The Price of Cheer: Valley Cheerleading Teams Face Increasing Costs

“There’s only so many bake sales you can run at the same time,” Luray cheerleading coach Kayla McPherson sighs, with an exasperated sort of tone in her voice, while sitting on the floor of the Luray Elementary School gym.

It’s after 6 p.m. and her practice is wrapping up. Teenage girls in loose clothes are scurrying around, ripping up a series of soft, black mats and placing them back where they belong, up against the wall on the side of the old, wooden gymnasium.

This is where Luray’s championship cheerleading team practices, and don’t let the dusty venue fool you —fielding this team is not cheap.

Like most other sports, sustaining high-level success in competition cheerleading takes a lot of money. However, comp. cheerleading faces unique challenges that other sports simply don’t have to navigate. These problems are compounded by the fact that cheerleading is generally a lower-profile sport that doesn’t have access to the revenue that other sports like football or basketball might earn.

Costs for cheerleading start piling up early in the off-season, when prospective cheerleaders enroll in classes and camps to improve fundamental skills, like tumbling. Classes might run $50 per kid, per month; camps could be another $25 per kid.

Before the season starts, the dollar amounts tick way up. Teams must pay outside choreographers hundreds of dollars to scheme up a dance routine for the team to use during competitions; teams must also pay a hefty licensing fee for the music that dance routines are set to.

Because of the growing popularity of cheerleading, the costs associated with those services are quickly trending up. This year, for instance, the LHS comp. cheer team paid $1,300 for choreography and another $650 in licensing fees.

Once the actual season starts, team practices are free. But if a school wants to field a competitive squad, it’s not enough to just practice in a gym — it needs to go head-to-head against other schools in invitational competitions.

“If you’re not competing against other teams, if you’re not doing those things, you’re probably not going to be successful,” said Luray Athletic Director Don Ehlers.

Unsurprisingly, though, there’s a price tag associated with invitational meets. Invitational fees can easily run in excess of $200 per event. An average school might attend five or six invitationals over the course of the relatively short fall season.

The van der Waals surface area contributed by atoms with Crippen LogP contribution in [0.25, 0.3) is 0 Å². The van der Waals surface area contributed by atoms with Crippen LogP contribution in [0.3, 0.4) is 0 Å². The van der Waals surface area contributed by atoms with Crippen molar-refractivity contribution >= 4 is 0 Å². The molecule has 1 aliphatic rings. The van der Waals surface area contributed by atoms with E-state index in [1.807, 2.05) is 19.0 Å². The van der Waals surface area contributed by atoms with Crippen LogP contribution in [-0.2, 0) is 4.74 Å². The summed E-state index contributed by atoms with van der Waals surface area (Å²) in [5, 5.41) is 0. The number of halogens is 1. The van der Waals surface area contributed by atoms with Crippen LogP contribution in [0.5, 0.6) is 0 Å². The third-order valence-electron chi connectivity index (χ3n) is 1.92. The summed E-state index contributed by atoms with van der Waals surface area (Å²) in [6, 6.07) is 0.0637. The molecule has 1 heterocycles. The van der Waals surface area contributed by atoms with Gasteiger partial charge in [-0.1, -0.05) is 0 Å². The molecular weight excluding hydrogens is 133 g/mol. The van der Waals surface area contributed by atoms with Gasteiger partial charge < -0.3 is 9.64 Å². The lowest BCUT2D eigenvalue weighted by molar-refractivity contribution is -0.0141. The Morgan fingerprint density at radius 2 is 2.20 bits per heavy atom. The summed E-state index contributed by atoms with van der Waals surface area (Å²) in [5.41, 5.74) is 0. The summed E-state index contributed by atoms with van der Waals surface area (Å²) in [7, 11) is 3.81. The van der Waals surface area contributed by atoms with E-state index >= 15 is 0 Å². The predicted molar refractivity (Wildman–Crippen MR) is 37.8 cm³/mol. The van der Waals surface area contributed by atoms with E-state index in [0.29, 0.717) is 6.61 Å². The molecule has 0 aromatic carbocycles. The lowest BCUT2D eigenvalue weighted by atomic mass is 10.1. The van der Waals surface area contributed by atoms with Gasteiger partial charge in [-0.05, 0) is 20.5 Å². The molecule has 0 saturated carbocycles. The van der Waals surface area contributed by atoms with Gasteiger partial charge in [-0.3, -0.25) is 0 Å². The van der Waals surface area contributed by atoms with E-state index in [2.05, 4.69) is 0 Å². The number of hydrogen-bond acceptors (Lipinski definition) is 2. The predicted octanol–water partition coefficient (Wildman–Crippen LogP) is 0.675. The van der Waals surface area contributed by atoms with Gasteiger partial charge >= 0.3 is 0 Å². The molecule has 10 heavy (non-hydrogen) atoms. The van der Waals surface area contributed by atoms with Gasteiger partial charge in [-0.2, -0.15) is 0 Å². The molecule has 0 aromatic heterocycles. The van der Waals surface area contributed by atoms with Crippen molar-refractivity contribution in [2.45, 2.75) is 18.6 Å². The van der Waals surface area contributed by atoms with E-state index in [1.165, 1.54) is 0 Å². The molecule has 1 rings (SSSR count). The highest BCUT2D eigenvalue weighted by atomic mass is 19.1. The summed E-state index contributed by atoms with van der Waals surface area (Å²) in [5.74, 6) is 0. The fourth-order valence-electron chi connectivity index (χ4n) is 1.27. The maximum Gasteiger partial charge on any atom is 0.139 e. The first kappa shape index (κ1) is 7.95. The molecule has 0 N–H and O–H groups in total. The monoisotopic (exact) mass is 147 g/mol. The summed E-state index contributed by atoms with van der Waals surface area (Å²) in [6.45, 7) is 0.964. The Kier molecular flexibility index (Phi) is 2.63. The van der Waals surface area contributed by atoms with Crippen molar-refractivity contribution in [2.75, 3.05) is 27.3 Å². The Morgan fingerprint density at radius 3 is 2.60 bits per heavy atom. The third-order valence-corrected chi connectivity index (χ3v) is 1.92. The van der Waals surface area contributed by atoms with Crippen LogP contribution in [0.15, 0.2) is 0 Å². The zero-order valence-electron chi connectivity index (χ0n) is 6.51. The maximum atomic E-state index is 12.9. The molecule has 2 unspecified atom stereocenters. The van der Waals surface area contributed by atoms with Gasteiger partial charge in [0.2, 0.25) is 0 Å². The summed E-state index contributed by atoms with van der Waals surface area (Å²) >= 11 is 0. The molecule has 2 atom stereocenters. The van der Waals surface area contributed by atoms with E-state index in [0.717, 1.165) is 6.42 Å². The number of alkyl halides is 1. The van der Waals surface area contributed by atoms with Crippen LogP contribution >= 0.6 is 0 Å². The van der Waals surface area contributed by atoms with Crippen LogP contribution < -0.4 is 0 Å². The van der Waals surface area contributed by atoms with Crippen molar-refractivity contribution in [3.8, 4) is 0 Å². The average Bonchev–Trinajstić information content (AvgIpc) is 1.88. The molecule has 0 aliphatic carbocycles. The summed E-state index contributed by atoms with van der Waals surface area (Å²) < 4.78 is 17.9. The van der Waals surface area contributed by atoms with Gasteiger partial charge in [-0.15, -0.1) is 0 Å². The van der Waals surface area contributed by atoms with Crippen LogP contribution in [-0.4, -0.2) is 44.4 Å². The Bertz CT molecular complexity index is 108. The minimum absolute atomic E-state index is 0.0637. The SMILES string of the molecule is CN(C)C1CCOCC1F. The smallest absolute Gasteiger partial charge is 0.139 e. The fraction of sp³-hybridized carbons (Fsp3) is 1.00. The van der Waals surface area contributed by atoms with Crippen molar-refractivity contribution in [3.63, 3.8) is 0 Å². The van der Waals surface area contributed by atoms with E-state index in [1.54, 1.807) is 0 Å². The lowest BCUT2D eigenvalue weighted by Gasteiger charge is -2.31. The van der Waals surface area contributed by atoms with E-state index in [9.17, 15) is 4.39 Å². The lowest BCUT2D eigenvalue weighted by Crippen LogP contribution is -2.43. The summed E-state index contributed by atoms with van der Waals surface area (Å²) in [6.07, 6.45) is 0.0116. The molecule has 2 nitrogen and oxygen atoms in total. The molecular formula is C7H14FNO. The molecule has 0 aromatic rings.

Those, too, are spiking in cost. Luray

was on the hook for $275 for one particular competition this fall.

“That was the most expensive invitational I’ve seen in eight years,” McPherson said.

There’s also the cost of the equipment that teams use to safely practice. Those comfy-looking mats that the LHS team puts away at the end of practice? Ring up another $6,000. Tumbling equipment? Half a grand. There’s plenty of other teaching aids, too.

All of these items and services need to be purchased and/or upkept for a team to remain competitive. But for small communities like Page and Luray, revenue is hard to come by.

Because there are no “home games” in cheerleading like there are in other sports, there’s no real gate revenue to boost the team’s financial standing. No gate money generally leads to minimal financial support from school booster clubs, as it’s difficult to divert money out for a team that isn’t bringing money in.

That often leaves teams fending for themselves, even for basic necessities like uniforms and props. At Luray, cheer uniforms are “out of rotation,” meaning the school doesn’t supply the funds for them to be purchased. The cheerleaders must pay for their uniforms with funds they raise themselves.

And you can only run so many bake sales at one time.

McPherson is hoping to get new uniforms for next year’s squad, but at $240 per uniform, that could be a tall task.

“New uniforms aren’t a matter of want, at this point,” McPherson said. “They’re a matter of need.”

As a result of all this, both large companies and small studio business are raking in big bucks on the backs of cheer teams. Demand for high-quality dance moves, props, safety equipment and uniforms is skyrocketing.

“There’s got to be a way for [the VHSL] to make this cheaper,” Ehlers said. “I wish there was a way to reign things in a bit.”

Things may be about to change with the VHSL, but it won’t necessarily be for the better. According to McPherson, the League appears to be pushing local cheerleading toward an alignment with the Universal Cheerleader’s Association , or UCA.

Right now, it’s impossible to predict how exactly an additional association will affect teams’ bottoms lines, but one place to start may be the uniforms. Varsity, the company that already makes Luray’s uniforms, is an official partner of UCA.

The VHSL is already pushing for more traditional uniform designs, featuring less glitz and rhinestones. Page’s current uniforms might be considered more traditional, as the design is very clean.

Regardless of the design of the uniforms, one thing remains clear for small schools like PCHS and LHS — without major changes to the fabric of competition cheerleading, they’ll need to continue to fundraise heavily if they want continue to find success at the regional and state level.

On top of everything else already going on, though, bankrolling a team can be exhausting.

“It takes a tremendous amount of time and energy to continuously fundraise,” McPherson said. “We kind of use this as a life lesson for the girls. You know, life’s not fair. That sort of thing. But that doesn’t make all this any less hard.”

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